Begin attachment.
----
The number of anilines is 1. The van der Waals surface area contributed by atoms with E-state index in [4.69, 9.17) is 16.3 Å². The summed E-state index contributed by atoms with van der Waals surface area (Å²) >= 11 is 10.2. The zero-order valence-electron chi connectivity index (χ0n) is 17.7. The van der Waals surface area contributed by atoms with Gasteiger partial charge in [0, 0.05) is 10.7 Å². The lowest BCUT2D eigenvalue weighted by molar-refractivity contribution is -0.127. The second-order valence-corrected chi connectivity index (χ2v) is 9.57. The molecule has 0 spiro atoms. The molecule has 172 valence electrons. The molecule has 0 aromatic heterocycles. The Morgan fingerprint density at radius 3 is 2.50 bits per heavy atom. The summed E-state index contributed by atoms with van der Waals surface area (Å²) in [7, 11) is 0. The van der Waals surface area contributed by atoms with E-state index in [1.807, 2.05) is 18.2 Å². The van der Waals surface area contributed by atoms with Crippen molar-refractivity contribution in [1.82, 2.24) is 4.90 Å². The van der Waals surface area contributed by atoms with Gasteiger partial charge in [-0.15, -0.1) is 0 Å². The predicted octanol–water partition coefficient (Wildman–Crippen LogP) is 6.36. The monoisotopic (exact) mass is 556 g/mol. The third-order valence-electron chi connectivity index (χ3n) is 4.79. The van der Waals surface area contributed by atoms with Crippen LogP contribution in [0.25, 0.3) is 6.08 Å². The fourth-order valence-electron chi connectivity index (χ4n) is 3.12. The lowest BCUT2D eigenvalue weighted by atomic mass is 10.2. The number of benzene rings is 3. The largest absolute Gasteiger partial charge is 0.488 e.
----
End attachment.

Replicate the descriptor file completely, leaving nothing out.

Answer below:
The number of anilines is 1. The van der Waals surface area contributed by atoms with E-state index in [4.69, 9.17) is 16.3 Å². The summed E-state index contributed by atoms with van der Waals surface area (Å²) >= 11 is 10.2. The zero-order valence-electron chi connectivity index (χ0n) is 17.7. The van der Waals surface area contributed by atoms with Gasteiger partial charge in [0, 0.05) is 10.7 Å². The lowest BCUT2D eigenvalue weighted by molar-refractivity contribution is -0.127. The second-order valence-corrected chi connectivity index (χ2v) is 9.57. The molecule has 0 spiro atoms. The molecule has 172 valence electrons. The molecule has 0 aromatic heterocycles. The Morgan fingerprint density at radius 3 is 2.50 bits per heavy atom. The summed E-state index contributed by atoms with van der Waals surface area (Å²) in [7, 11) is 0. The van der Waals surface area contributed by atoms with E-state index in [1.807, 2.05) is 18.2 Å². The van der Waals surface area contributed by atoms with Crippen molar-refractivity contribution in [1.82, 2.24) is 4.90 Å². The van der Waals surface area contributed by atoms with Gasteiger partial charge in [-0.15, -0.1) is 0 Å². The predicted octanol–water partition coefficient (Wildman–Crippen LogP) is 6.36. The monoisotopic (exact) mass is 556 g/mol. The third-order valence-electron chi connectivity index (χ3n) is 4.79. The van der Waals surface area contributed by atoms with Crippen LogP contribution in [0.25, 0.3) is 6.08 Å². The fourth-order valence-electron chi connectivity index (χ4n) is 3.12. The lowest BCUT2D eigenvalue weighted by atomic mass is 10.2. The number of benzene rings is 3. The largest absolute Gasteiger partial charge is 0.488 e.